Before the bell: What you need to know before the US market open

 
Billy Bambrough
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Tesla cars will soon be able to drive themselves
Tesla cars will soon be able to drive themselves (Source: Getty)

Markets are further backing a Clinton victory in the US presidential election next month after last night's final debate, while the European Central Bank is expected to keep policy on hold when it meets this afternoon.

Here's what you need to know before the US market open at 2:30pm London time.

US futures are pointing higher ahead of the open. The S&P is up by 0.12 per cent, the Nasdaq is 0.13 per cent higher, while the Dow is set to rise 0.19 per cent at the open. The US 10-year yield is up one basis point at 1.75 per cent.

Markets in Europe are mixed in early trading, following Asian markets mostly ending with positive results.

Hillary comes up Trumps

The currency markets have spoken and Hillary Clinton has been declared the winner of last night's US Presidential Election debate.

After a feisty exchange which yet again saw the pair fail to shake hands and where name-calling, bickering and allegation-hurling were the order of the day, Republican Donald Trump failed to leave many marks on his rival.

Or at least that's the instant reaction from buyers-and-sellers of the Mexican peso think.

Read more: What happens if Trump wins?

The currency, which is seen as a proxy for the fortunes of the US electoral cycle, climbed again after last night's performance to briefly hit a seven-week high, before it lost some ground in Asian trading.

Europe on hold

The European Central Bank (ECB) is set to keep policy unchanged when it meets today but is likely to lay the groundwork for more easing in December.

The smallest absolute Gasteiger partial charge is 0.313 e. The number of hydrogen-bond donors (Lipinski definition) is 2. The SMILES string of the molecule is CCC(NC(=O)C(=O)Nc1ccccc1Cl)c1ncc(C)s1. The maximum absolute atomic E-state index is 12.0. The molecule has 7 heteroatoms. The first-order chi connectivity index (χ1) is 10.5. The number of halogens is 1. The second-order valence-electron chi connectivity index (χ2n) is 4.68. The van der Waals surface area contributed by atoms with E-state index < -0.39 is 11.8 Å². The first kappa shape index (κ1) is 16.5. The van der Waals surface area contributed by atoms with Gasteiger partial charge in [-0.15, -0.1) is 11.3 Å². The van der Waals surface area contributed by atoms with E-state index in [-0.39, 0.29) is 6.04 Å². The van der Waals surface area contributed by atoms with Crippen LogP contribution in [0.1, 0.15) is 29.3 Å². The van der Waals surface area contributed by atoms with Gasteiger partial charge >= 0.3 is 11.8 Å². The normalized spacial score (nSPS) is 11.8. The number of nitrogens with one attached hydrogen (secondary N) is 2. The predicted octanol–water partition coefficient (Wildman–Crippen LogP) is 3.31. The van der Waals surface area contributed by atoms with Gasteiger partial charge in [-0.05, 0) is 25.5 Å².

Policy makers are trying to sustain a long-awaited rebound in consumer prices.

ECB president Mario Draghi will have to persuade central bank watchers that he is able to come up with a credible plan by the end of this year.

The press conference begins at 1.30pm London time.

Stocks to watch

All Tesla cars will have the capacity to drive themselves, company boss Elon Musk has revealed in a highly anticipated announcement which the entrepreneur had teased in tweets.

All models, including the Model 3 and and Model X, will now be fitted with hardware that will make it possible to drive without human control. However, that technology will not yet be switched on.

Read more: Google's driverless cars have now racked up 300 years of driving experience

Tesla joined the increasingly crowded race to get driverless cars on the roads, occupied by everyone from Google and Uber to Ford and even homegrown UK projects.

The company's move to fully self-driving cars comes amid concerns around its semi-autonomous autopilot feature, which has been implicated in two fatal crashes in recent months. It is now temporarily switched off in vehicles currently on the road while the company investigates.

American Express shares are shooting up in the pre-market after the the credit card giant posted earnings of $1.20 per share on revenue of $7.77bn last night. The loss of its converted Costco contract meant it was the firm's worst performance in over five years.

Shares in econmmerce site eBay are down some seven per cent in the pre-market after warning Christmas earnings would likely be at the bottom end of Wall Street expectations.

Companies reporting today

Company earnings come thick and fast throughout the day.

Before the open we'll hear from banking giant BNY Mellon, American Airlines, doughnut producers Dunkin' Brands, telco Verizon Communications, and pharma chain Walgreens Boot Alliance.

After the close tonight we'll get the latest numbers from tech giant Microsoft, and payments provider PayPal.

In economic news

Ahead of the open the latest initial jobless claims and the Philly Fed are out, while existing home sales cross the wires shortly after the opening bell.

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